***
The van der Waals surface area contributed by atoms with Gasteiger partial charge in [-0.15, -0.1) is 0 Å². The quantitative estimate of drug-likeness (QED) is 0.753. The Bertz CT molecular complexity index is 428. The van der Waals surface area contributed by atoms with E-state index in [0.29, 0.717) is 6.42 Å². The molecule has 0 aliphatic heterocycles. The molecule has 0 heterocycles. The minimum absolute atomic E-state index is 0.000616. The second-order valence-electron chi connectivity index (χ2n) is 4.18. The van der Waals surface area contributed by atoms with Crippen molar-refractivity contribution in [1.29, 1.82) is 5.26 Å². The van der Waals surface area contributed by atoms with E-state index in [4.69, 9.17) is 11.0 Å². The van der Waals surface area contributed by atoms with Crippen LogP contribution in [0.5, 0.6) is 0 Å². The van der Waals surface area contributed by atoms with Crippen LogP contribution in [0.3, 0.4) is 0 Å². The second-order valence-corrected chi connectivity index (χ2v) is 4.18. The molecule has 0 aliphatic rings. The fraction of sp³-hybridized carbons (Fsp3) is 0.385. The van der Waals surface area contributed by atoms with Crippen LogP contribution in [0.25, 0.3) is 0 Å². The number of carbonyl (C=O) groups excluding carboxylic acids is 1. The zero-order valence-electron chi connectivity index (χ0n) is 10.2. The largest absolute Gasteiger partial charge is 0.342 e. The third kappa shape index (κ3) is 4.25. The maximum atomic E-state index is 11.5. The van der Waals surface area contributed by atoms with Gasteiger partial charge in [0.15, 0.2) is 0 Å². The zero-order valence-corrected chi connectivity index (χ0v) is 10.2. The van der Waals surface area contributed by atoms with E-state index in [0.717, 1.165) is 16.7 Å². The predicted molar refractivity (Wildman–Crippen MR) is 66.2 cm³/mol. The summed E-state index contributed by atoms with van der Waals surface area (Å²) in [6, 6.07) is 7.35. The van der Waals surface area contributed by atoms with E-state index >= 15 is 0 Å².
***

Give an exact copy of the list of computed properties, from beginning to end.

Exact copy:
The van der Waals surface area contributed by atoms with Gasteiger partial charge in [-0.15, -0.1) is 0 Å². The quantitative estimate of drug-likeness (QED) is 0.753. The Bertz CT molecular complexity index is 428. The van der Waals surface area contributed by atoms with E-state index in [0.29, 0.717) is 6.42 Å². The molecule has 0 aliphatic heterocycles. The molecule has 0 heterocycles. The minimum absolute atomic E-state index is 0.000616. The second-order valence-electron chi connectivity index (χ2n) is 4.18. The van der Waals surface area contributed by atoms with Crippen molar-refractivity contribution in [1.29, 1.82) is 5.26 Å². The van der Waals surface area contributed by atoms with E-state index in [4.69, 9.17) is 11.0 Å². The van der Waals surface area contributed by atoms with Crippen LogP contribution in [0.5, 0.6) is 0 Å². The van der Waals surface area contributed by atoms with Crippen LogP contribution in [0.3, 0.4) is 0 Å². The second-order valence-corrected chi connectivity index (χ2v) is 4.18. The molecule has 0 aliphatic rings. The fraction of sp³-hybridized carbons (Fsp3) is 0.385. The van der Waals surface area contributed by atoms with Crippen LogP contribution in [0.25, 0.3) is 0 Å². The number of carbonyl (C=O) groups excluding carboxylic acids is 1. The zero-order valence-electron chi connectivity index (χ0n) is 10.2. The largest absolute Gasteiger partial charge is 0.342 e. The third kappa shape index (κ3) is 4.25. The maximum atomic E-state index is 11.5. The van der Waals surface area contributed by atoms with Gasteiger partial charge in [0.15, 0.2) is 0 Å². The zero-order valence-corrected chi connectivity index (χ0v) is 10.2. The van der Waals surface area contributed by atoms with E-state index in [0.717, 1.165) is 16.7 Å². The predicted molar refractivity (Wildman–Crippen MR) is 66.2 cm³/mol. The summed E-state index contributed by atoms with van der Waals surface area (Å²) in [6, 6.07) is 7.35. The van der Waals surface area contributed by atoms with E-state index >= 15 is 0 Å².